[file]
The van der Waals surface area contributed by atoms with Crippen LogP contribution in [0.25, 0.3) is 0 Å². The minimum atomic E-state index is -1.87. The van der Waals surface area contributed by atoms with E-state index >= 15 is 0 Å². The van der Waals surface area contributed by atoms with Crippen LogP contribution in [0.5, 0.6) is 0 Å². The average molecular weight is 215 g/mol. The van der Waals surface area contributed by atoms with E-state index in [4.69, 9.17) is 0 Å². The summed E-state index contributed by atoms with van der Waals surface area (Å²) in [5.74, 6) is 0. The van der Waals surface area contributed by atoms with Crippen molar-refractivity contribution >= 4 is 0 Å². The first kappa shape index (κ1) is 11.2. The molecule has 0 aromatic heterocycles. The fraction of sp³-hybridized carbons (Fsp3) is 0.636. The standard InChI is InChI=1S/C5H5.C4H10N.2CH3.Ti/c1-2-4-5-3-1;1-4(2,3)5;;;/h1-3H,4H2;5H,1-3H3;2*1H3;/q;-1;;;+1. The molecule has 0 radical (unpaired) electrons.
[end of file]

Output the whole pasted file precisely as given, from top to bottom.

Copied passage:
The van der Waals surface area contributed by atoms with Crippen LogP contribution in [0.25, 0.3) is 0 Å². The minimum atomic E-state index is -1.87. The van der Waals surface area contributed by atoms with E-state index >= 15 is 0 Å². The van der Waals surface area contributed by atoms with Crippen LogP contribution in [0.5, 0.6) is 0 Å². The average molecular weight is 215 g/mol. The van der Waals surface area contributed by atoms with E-state index in [4.69, 9.17) is 0 Å². The summed E-state index contributed by atoms with van der Waals surface area (Å²) in [5.74, 6) is 0. The van der Waals surface area contributed by atoms with Crippen molar-refractivity contribution >= 4 is 0 Å². The first kappa shape index (κ1) is 11.2. The molecule has 0 aromatic heterocycles. The fraction of sp³-hybridized carbons (Fsp3) is 0.636. The standard InChI is InChI=1S/C5H5.C4H10N.2CH3.Ti/c1-2-4-5-3-1;1-4(2,3)5;;;/h1-3H,4H2;5H,1-3H3;2*1H3;/q;-1;;;+1. The molecule has 0 radical (unpaired) electrons.